Love and Mr Lewisham, by H. G. Wells

Chapter 9

Alice Heydinger.

When he arrived at the top of the building he stood aside for the only remaining passenger to step out before him. It was the Miss Heydinger who had addressed him, the owner of that gilt-edged book in the cover of brown paper. No one else had come all the way up from the ground floor. The rest of the load in the lift had emerged at the “astronomical” and “chemical” floors, but these two had both chosen “zoology” for their third year of study, and zoology lived in the attics. She stepped into the light, with a rare touch of colour springing to her cheeks in spite of herself. Lewisham perceived an alteration in her dress. Perhaps she was looking for and noticed the transitory surprise in his face.

The previous session — their friendship was now nearly a year old — it had never once dawned upon him that she could possibly be pretty. The chief thing he had been able to recall with any definiteness during the vacation was, that her hair was not always tidy, and that even when it chanced to be so, she was nervous about it; she distrusted it. He remembered her gesture while she talked, a patting exploration that verged on the exasperating. From that he went on to remember that its colour was, on the whole, fair, a light brown. But he had forgotten her mouth, he had failed to name the colour of her eyes. She wore glasses, it is true. And her dress was indefinite in his memory — an amorphous dinginess.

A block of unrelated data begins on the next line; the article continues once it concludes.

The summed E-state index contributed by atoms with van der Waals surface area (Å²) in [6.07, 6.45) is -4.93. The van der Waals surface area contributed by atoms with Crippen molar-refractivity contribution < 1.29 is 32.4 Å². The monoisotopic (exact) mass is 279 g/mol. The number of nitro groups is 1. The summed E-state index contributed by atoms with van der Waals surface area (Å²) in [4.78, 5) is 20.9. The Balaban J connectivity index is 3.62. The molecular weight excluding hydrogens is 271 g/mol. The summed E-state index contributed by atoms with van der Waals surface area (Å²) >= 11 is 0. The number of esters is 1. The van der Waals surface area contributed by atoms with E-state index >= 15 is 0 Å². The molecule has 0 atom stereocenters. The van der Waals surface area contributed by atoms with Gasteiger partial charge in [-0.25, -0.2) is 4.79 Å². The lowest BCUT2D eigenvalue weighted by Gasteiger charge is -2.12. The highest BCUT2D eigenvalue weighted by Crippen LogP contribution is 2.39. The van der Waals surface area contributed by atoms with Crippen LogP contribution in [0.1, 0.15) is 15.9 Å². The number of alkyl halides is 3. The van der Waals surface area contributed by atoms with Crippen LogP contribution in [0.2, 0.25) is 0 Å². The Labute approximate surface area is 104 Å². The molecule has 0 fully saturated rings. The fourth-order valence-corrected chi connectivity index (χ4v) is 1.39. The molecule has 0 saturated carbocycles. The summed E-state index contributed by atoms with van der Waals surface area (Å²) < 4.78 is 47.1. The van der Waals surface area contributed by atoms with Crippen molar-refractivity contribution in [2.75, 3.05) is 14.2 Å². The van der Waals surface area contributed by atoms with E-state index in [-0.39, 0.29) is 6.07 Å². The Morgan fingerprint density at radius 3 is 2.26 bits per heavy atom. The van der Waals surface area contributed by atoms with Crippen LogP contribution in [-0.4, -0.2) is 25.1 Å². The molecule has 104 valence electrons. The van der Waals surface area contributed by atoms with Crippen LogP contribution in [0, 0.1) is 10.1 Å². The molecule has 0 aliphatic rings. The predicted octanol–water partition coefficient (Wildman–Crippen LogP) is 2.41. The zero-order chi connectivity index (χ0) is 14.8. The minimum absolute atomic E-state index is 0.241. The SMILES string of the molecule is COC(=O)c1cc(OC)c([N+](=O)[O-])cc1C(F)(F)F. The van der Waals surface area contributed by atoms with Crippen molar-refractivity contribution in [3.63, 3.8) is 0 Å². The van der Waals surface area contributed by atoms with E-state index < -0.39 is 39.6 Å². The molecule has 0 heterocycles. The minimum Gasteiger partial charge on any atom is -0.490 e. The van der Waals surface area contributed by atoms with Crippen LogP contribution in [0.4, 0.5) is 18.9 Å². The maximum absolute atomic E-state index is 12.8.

And yet he had seen a good deal of her. They were not in the same course, but he had made her acquaintance on the committee of the school Debating Society. Lewisham was just then discovering Socialism. That had afforded a basis of conversation — an incentive to intercourse. She seemed to find something rarely interesting in his peculiar view of things, and, as chance would have it, he met her accidentally quite a number of times, in the corridors of the schools, in the big Education Library, and in the Art Museum. After a time those meetings appear to have been no longer accidental.

Lewisham for the first time in his life began to fancy he had conversational powers. She resolved to stir up his ambitions — an easy task. She thought he had exceptional gifts and that she might serve to direct them; she certainly developed his vanity. She had matriculated at the London University and they took the Intermediate Examination in Science together in July — she a little unwisely — which served, as almost anything will serve in such cases, as a further link between them. She failed, which in no way diminished Lewisham’s regard for her. On the examination days they discoursed about Friendship in general, and things like that, down the Burlington Arcade during the lunch time — Burlington Arcade undisguisedly amused by her learned dinginess and his red tie — and among other things that were said she reproached him for not reading poetry. When they parted in Piccadilly, after the examination, they agreed to write, about poetry and themselves, during the holidays, and then she lent him, with a touch of hesitation, Rossetti’s poems. He began to forget what had at first been very evident to him, that she was two or three years older than he.

Lewisham spent the vacation with an unsympathetic but kindly uncle who was a plumber and builder. His uncle had a family of six, the eldest eleven, and Lewisham made himself agreeable and instructive. Moreover he worked hard for the culminating third year of his studies (in which he had decided to do great things), and he learnt to ride the Ordinary Bicycle. He also thought about Miss Heydinger, and she, it would seem, thought about him.